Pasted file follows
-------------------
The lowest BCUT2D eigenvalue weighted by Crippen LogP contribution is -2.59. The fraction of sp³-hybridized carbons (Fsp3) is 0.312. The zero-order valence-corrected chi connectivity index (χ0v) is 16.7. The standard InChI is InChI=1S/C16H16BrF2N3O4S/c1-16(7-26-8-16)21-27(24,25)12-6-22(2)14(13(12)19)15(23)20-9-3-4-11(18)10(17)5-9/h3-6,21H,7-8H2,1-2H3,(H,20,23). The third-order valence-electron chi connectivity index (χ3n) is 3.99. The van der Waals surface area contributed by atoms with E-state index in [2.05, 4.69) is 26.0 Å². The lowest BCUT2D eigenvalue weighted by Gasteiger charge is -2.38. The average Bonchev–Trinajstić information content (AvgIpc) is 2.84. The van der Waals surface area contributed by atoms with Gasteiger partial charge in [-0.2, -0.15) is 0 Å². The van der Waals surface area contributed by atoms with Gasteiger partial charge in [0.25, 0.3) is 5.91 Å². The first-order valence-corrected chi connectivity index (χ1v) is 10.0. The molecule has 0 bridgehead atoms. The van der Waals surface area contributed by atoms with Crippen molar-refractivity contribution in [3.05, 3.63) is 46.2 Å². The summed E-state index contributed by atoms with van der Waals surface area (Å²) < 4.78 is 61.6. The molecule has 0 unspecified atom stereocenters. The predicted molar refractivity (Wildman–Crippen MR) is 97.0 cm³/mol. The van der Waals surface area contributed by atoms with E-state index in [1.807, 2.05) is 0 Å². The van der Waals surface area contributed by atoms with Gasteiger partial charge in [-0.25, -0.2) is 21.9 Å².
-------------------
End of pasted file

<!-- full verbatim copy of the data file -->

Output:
The lowest BCUT2D eigenvalue weighted by Crippen LogP contribution is -2.59. The fraction of sp³-hybridized carbons (Fsp3) is 0.312. The zero-order valence-corrected chi connectivity index (χ0v) is 16.7. The standard InChI is InChI=1S/C16H16BrF2N3O4S/c1-16(7-26-8-16)21-27(24,25)12-6-22(2)14(13(12)19)15(23)20-9-3-4-11(18)10(17)5-9/h3-6,21H,7-8H2,1-2H3,(H,20,23). The third-order valence-electron chi connectivity index (χ3n) is 3.99. The van der Waals surface area contributed by atoms with E-state index in [2.05, 4.69) is 26.0 Å². The lowest BCUT2D eigenvalue weighted by Gasteiger charge is -2.38. The average Bonchev–Trinajstić information content (AvgIpc) is 2.84. The van der Waals surface area contributed by atoms with Gasteiger partial charge in [-0.2, -0.15) is 0 Å². The van der Waals surface area contributed by atoms with Gasteiger partial charge in [0.25, 0.3) is 5.91 Å². The first-order valence-corrected chi connectivity index (χ1v) is 10.0. The molecule has 0 bridgehead atoms. The van der Waals surface area contributed by atoms with Crippen molar-refractivity contribution in [3.05, 3.63) is 46.2 Å². The summed E-state index contributed by atoms with van der Waals surface area (Å²) < 4.78 is 61.6. The molecule has 0 unspecified atom stereocenters. The predicted molar refractivity (Wildman–Crippen MR) is 97.0 cm³/mol. The van der Waals surface area contributed by atoms with E-state index in [1.807, 2.05) is 0 Å². The van der Waals surface area contributed by atoms with Gasteiger partial charge in [-0.25, -0.2) is 21.9 Å².